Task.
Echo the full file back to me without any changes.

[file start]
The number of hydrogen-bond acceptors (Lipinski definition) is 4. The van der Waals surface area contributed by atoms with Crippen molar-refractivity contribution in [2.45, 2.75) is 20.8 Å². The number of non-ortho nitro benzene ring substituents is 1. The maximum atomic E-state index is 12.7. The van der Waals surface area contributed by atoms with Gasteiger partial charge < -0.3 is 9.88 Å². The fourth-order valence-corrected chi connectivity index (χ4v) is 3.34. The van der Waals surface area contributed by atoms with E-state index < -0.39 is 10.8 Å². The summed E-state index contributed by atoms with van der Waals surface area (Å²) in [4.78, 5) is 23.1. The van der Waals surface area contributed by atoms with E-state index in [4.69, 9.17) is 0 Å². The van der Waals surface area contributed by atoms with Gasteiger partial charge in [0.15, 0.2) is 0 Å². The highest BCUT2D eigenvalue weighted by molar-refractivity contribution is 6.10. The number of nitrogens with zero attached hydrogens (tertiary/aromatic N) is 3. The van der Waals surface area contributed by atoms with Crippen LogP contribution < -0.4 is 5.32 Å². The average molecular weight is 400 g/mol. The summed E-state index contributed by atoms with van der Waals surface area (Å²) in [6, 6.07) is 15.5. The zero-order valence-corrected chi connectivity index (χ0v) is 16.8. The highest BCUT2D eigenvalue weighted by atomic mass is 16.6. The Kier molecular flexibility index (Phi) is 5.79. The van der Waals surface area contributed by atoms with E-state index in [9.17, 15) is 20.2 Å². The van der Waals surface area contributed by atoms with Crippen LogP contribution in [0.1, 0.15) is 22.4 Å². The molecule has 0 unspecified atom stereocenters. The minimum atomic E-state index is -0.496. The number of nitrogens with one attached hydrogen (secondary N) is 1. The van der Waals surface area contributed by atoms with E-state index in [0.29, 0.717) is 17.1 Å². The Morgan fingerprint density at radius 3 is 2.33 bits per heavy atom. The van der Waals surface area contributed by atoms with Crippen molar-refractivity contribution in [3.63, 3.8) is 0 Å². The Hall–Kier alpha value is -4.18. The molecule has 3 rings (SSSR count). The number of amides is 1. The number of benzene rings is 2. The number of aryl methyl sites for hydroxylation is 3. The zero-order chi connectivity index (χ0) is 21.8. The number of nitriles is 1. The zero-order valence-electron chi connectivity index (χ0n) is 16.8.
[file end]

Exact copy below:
The number of hydrogen-bond acceptors (Lipinski definition) is 4. The van der Waals surface area contributed by atoms with Crippen molar-refractivity contribution in [2.45, 2.75) is 20.8 Å². The number of non-ortho nitro benzene ring substituents is 1. The maximum atomic E-state index is 12.7. The van der Waals surface area contributed by atoms with Gasteiger partial charge < -0.3 is 9.88 Å². The fourth-order valence-corrected chi connectivity index (χ4v) is 3.34. The van der Waals surface area contributed by atoms with E-state index < -0.39 is 10.8 Å². The summed E-state index contributed by atoms with van der Waals surface area (Å²) in [4.78, 5) is 23.1. The van der Waals surface area contributed by atoms with E-state index in [4.69, 9.17) is 0 Å². The van der Waals surface area contributed by atoms with Gasteiger partial charge in [0.15, 0.2) is 0 Å². The highest BCUT2D eigenvalue weighted by molar-refractivity contribution is 6.10. The number of nitrogens with zero attached hydrogens (tertiary/aromatic N) is 3. The van der Waals surface area contributed by atoms with Crippen LogP contribution < -0.4 is 5.32 Å². The average molecular weight is 400 g/mol. The summed E-state index contributed by atoms with van der Waals surface area (Å²) in [6, 6.07) is 15.5. The zero-order valence-corrected chi connectivity index (χ0v) is 16.8. The highest BCUT2D eigenvalue weighted by atomic mass is 16.6. The Kier molecular flexibility index (Phi) is 5.79. The van der Waals surface area contributed by atoms with E-state index in [9.17, 15) is 20.2 Å². The van der Waals surface area contributed by atoms with Crippen LogP contribution in [0.1, 0.15) is 22.4 Å². The molecule has 0 unspecified atom stereocenters. The minimum atomic E-state index is -0.496. The number of nitrogens with one attached hydrogen (secondary N) is 1. The van der Waals surface area contributed by atoms with E-state index in [0.29, 0.717) is 17.1 Å². The Morgan fingerprint density at radius 3 is 2.33 bits per heavy atom. The van der Waals surface area contributed by atoms with Crippen molar-refractivity contribution in [3.63, 3.8) is 0 Å². The Hall–Kier alpha value is -4.18. The molecule has 3 rings (SSSR count). The number of amides is 1. The number of benzene rings is 2. The number of aryl methyl sites for hydroxylation is 3. The zero-order chi connectivity index (χ0) is 21.8. The number of nitriles is 1. The zero-order valence-electron chi connectivity index (χ0n) is 16.8.